In 2000, Canon introduced its first DSLR (Digital SLR), the D30, which also used the EF mount but a smaller APS-C sensor. This meant that the EF mount had successfully bridged from the film age into the digital age.
However, mounting a large EF lens (designed for larger full-frame DSLRs) onto the smaller D30 APS-C DSLR defeated the purpose of using a smaller APS-C sensor (for a smaller and lighter camera), so in 2004, Canon released its smaller EF-S lenses which still used the same EF mount but were exclusively designed and meant to work with its APS-C DSLRs.
From 2012 onward:
In 2012, to counter the growing popularity of Panasonic’s and Olympus’ Micro Four Thirds Mirrorless cameras, Canon introduced its first mirrorless camera, the EOS M, which used a smaller APS-C sensor and a smaller EF-M mount. Without the mirror, and with a shorter back focus, EOS M mirrorless cameras could be more compact and lighter than its counterpart DSLR versions (which used the larger EF mount), with smaller and lighter lenses.
Using an appropriate mount adapter, EF and EF-S lenses could also be mounted onto EOS M cameras (which made available lots of quality lenses in all focal lengths combination, though somewhat defeating the purpose of compactness and lightness).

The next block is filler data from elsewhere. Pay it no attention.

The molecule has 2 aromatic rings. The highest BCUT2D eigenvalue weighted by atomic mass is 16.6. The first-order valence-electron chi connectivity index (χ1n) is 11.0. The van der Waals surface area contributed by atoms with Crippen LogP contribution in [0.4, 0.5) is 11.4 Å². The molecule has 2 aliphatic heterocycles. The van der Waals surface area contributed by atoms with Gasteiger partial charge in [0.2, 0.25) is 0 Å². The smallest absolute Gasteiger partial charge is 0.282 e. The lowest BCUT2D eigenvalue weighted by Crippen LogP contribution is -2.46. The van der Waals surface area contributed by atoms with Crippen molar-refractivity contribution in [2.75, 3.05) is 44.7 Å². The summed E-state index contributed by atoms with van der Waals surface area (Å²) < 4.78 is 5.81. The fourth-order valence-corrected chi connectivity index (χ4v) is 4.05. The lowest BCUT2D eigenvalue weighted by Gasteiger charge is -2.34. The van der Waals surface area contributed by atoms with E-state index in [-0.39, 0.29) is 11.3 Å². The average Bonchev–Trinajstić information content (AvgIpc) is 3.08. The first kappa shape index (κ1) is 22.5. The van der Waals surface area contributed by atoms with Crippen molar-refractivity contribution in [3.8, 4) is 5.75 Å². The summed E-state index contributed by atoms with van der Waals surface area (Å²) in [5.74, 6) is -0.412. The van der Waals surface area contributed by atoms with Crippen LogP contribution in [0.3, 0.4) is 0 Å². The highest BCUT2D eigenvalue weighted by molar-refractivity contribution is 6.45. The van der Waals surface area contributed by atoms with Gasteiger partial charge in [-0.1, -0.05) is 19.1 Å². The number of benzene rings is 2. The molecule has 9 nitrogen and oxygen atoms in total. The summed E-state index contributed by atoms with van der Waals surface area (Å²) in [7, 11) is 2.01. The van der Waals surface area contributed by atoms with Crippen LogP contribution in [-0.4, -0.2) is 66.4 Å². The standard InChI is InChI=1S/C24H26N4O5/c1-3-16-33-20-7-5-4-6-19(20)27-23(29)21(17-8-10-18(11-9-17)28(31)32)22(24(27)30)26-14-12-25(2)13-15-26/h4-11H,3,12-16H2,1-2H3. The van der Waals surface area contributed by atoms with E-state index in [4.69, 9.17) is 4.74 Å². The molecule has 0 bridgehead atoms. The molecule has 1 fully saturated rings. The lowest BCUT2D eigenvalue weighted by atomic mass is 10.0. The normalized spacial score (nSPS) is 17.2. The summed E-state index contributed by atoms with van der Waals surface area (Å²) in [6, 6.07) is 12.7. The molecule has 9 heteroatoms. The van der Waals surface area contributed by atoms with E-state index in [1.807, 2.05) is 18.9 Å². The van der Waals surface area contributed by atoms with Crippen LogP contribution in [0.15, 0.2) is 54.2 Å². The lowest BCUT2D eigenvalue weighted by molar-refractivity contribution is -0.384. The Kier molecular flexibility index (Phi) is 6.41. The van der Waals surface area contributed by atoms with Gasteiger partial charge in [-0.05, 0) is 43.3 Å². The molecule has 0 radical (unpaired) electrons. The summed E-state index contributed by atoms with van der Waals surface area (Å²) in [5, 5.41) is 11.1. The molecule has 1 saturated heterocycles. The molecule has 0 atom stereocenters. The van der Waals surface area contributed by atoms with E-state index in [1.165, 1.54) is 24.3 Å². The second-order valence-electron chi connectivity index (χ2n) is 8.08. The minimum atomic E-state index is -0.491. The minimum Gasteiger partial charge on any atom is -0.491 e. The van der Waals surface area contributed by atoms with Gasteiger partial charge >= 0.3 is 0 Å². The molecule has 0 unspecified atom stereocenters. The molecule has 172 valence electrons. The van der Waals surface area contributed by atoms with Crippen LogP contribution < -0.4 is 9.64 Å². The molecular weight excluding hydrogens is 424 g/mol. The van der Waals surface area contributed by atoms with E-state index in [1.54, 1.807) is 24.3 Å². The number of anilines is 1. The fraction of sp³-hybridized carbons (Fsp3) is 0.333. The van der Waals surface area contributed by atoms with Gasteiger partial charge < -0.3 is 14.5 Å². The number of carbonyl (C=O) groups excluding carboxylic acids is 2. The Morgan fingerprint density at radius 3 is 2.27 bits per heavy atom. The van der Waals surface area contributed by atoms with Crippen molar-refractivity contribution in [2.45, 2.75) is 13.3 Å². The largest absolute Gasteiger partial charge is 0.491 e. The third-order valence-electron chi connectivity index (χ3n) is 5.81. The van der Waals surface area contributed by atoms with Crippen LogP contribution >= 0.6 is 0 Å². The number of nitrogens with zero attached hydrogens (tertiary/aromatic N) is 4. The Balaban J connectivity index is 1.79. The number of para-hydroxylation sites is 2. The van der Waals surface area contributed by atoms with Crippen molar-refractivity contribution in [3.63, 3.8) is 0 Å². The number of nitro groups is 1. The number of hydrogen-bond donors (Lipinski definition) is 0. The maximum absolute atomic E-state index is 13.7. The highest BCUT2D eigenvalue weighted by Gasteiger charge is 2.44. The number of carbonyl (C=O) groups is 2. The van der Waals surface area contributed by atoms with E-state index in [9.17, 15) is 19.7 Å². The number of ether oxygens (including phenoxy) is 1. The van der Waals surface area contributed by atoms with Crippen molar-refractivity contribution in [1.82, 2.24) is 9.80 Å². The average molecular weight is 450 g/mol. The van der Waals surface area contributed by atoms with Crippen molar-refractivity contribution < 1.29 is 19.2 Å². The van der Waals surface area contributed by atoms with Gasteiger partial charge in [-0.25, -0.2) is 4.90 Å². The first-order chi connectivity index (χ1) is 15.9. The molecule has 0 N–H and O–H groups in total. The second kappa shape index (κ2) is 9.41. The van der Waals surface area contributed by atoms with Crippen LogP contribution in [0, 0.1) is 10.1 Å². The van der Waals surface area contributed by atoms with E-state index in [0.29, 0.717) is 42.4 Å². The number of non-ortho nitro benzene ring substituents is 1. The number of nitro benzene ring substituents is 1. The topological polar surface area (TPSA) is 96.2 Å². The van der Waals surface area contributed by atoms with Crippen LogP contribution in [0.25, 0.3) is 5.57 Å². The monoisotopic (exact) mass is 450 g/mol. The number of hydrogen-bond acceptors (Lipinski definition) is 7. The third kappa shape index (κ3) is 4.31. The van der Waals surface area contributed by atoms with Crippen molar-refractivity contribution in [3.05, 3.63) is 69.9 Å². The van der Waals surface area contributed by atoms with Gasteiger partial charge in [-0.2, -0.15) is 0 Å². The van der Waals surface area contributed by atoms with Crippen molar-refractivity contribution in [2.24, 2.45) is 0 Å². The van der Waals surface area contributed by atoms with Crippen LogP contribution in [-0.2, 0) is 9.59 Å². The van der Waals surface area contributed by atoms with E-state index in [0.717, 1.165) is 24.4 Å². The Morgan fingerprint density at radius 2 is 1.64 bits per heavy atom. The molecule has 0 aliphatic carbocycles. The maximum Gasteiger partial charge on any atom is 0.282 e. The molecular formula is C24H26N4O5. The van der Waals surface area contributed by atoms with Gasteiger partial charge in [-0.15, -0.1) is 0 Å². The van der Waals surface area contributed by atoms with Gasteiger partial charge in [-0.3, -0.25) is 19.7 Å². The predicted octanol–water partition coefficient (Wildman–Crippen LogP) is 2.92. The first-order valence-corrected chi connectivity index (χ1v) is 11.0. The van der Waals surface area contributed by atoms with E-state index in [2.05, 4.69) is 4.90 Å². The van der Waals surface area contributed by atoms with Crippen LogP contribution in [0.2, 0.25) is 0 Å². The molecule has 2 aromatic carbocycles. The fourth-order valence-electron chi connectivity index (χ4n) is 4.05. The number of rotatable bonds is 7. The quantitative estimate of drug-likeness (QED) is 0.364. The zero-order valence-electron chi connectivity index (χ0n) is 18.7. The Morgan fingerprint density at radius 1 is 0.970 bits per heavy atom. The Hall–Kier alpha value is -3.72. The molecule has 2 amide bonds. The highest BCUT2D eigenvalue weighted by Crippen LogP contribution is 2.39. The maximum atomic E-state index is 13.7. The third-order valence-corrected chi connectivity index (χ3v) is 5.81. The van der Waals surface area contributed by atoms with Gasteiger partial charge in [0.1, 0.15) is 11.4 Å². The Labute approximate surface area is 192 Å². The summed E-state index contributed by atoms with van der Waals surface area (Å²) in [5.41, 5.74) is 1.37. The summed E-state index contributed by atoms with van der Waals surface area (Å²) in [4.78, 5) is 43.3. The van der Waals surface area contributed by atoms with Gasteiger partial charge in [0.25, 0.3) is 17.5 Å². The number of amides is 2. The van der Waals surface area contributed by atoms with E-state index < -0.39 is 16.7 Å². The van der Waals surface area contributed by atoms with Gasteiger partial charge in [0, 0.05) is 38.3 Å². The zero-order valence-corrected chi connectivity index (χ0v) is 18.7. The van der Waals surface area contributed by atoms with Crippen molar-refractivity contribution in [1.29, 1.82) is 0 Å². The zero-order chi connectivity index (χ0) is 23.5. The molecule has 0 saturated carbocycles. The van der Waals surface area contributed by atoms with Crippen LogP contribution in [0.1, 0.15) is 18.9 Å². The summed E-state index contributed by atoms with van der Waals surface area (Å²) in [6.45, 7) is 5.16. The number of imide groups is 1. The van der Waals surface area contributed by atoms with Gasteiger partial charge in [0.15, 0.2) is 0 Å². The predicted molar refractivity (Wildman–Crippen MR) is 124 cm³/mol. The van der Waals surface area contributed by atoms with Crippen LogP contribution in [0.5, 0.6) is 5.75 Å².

Though the EOS M Series cameras were very well designed and made, Canon chose not to release a lot of EF-M lenses in the focal lengths photographers demanded, hence limiting the popularity and seriousness of its EOS M Series mirrorless system and relegating it to mainly entry-level point-and-shoot photography.
From 2018 onward:
Finally, in 2018, backed into a corner by the surging popularity of Sony’s A7 Series full-frame mirrorless cameras which saw many pro photographers finally abandoning their trusted (but heavy and cumbersome) DSLR systems and increasingly switching to the A7 Series cameras, Canon had no choice but took the plunge into serious mirrorless camera design by unveiling its new EOS R Full-Frame Mirrorless camera using a new RF mount.
The RF mount uses the same 54mm diameter of the EF mount but its shorter back focus enables the design of more compact and lighter full-frame mirrorless cameras (though not necessarily of RF lenses). It’s 12-pin communication system promises faster and higher volume data transfer between lens and camera, enabling better functionality and image quality.
We are now in 2020, and though we have yet to see Canon’s flagship mirrorless camera (comparable to its EOS-1D X Mark III DSLR), the announced EOS R5 would probably rank close behind it.
With the new RF mount and the EOS R Series full-frame mirrorless cameras, Canon has effectively signaled its formal switch from DSLR technology to Mirrorless technology. Though it will continue to design and release DSLRs for a while more, expect a gradual but definite move to everything mirrorless.
If the history of Canon’s lens mounts and cameras have taught us anything, it’s that Canon engineers can really innovate and lead. The announced EOS R5 promises to be a powerhouse of a full-frame mirrorless camera able to hold its own against Sony’s A7 Series. Expect Canon to try and reclaim its top dog status with pro photographers — and wow us all with how a mirrorless camera should really be designed and work.
Source: Canon Camera Museum